Journal of Medical Toxicology | Year: 2015

Although there have been many developments related to specific strategies for treating patients after poisoning exposures, the mainstay of therapy remains symptomatic and supportive care. One of the most aggressive supportive modalities is extracorporeal membrane oxygenation (ECMO). Our goal was to describe the use of ECMO for toxicological exposures reported to the American College of Medical Toxicology (ACMT) Toxicology Investigators Consortium (ToxIC). We performed a retrospective review of the ACMT ToxIC Registry from January 1, 2010 to December 31, 2013. Inclusion criteria included patients aged 0 to 89 years, evaluated between January 2010 through December 2013, and received ECMO for toxicological exposure. There were 26,271 exposures (60 % female) reported to the ToxIC Registry, 10 (0.0004 %) received ECMO: 4 pediatric (< 12 years), 2 adolescent (12–18 years), and 4 adults (>18 years). Time of initiation of ECMO ranged from 4 h to 4 days, with duration from 15 h to 12 days. Exposures included carbon monoxide/smoke inhalation (2), bitter almonds, methanol, and several medications including antihistamines (2), antipsychotic/antidepressant (2), cardiovascular drugs (2), analgesics (2), sedative/hypnotics (2), and antidiabetics (2). Four ECMO patients received cardiopulmonary resuscitation (CPR) during their hospital course, and the overall survival rate was 80 %. ECMO was rarely used for poisoning exposures in the ACMT ToxIC Registry. ECMO was utilized for a variety of ages and for pharmaceutical and non-pharmaceutical exposures. In most cases, ECMO was administered prior to cardiovascular failure, and survival rate was high. If available, ECMO may be a valid treatment modality. © 2015 American College of Medical Toxicology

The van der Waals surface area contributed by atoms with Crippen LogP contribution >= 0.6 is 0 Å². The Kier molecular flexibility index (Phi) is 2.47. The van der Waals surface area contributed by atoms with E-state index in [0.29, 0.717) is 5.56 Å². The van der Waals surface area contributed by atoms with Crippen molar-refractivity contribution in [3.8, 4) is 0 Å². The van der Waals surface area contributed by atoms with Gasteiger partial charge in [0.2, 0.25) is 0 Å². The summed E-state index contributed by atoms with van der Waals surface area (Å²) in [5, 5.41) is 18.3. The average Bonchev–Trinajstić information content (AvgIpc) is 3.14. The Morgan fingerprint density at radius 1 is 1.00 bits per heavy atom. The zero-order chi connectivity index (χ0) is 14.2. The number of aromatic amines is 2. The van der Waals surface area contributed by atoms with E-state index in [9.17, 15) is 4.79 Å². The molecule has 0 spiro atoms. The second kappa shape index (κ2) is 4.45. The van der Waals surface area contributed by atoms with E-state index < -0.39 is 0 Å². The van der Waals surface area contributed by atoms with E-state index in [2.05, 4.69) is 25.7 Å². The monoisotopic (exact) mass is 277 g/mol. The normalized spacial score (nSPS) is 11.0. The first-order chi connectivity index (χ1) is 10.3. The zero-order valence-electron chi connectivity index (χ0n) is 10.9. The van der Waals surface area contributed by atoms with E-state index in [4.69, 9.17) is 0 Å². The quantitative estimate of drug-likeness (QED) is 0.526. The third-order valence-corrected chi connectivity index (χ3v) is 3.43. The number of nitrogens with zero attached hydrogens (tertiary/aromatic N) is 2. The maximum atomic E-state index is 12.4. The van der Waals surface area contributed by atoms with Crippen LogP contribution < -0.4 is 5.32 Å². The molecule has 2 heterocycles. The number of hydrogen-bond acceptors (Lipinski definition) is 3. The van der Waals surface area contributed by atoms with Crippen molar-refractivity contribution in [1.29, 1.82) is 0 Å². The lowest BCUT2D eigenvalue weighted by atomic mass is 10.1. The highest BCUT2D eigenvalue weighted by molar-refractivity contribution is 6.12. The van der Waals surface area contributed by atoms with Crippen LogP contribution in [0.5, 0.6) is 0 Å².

PubMed | Toxicology and Therapeutic Innovation, University of Rochester, Aurora University, University of Arizona and Cincinnati Drug and Poison Information Center
Type: Journal Article | Journal: Journal of medical toxicology : official journal of the American College of Medical Toxicology | Year: 2016

Although there have been many developments related to specific strategies for treating patients after poisoning exposures, the mainstay of therapy remains symptomatic and supportive care. One of the most aggressive supportive modalities is extracorporeal membrane oxygenation (ECMO). Our goal was to describe the use of ECMO for toxicological exposures reported to the American College of Medical Toxicology (ACMT) Toxicology Investigators Consortium (ToxIC). We performed a retrospective review of the ACMT ToxIC Registry from January 1, 2010 to December 31, 2013. Inclusion criteria included patients aged 0 to 89years, evaluated between January 2010 through December 2013, and received ECMO for toxicological exposure. There were 26,271 exposures (60% female) reported to the ToxIC Registry, 10 (0.0004%) received ECMO: 4 pediatric (< 12years), 2 adolescent (12-18years), and 4 adults (>18years). Time of initiation of ECMO ranged from 4h to 4days, with duration from 15h to 12days. Exposures included carbon monoxide/smoke inhalation (2), bitter almonds, methanol, and several medications including antihistamines (2), antipsychotic/antidepressant (2), cardiovascular drugs (2), analgesics (2), sedative/hypnotics (2), and antidiabetics (2). Four ECMO patients received cardiopulmonary resuscitation (CPR) during their hospital course, and the overall survival rate was 80%. ECMO was rarely used for poisoning exposures in the ACMT ToxIC Registry. ECMO was utilized for a variety of ages and for pharmaceutical and non-pharmaceutical exposures. In most cases, ECMO was administered prior to cardiovascular failure, and survival rate was high. If available, ECMO may be a valid treatment modality.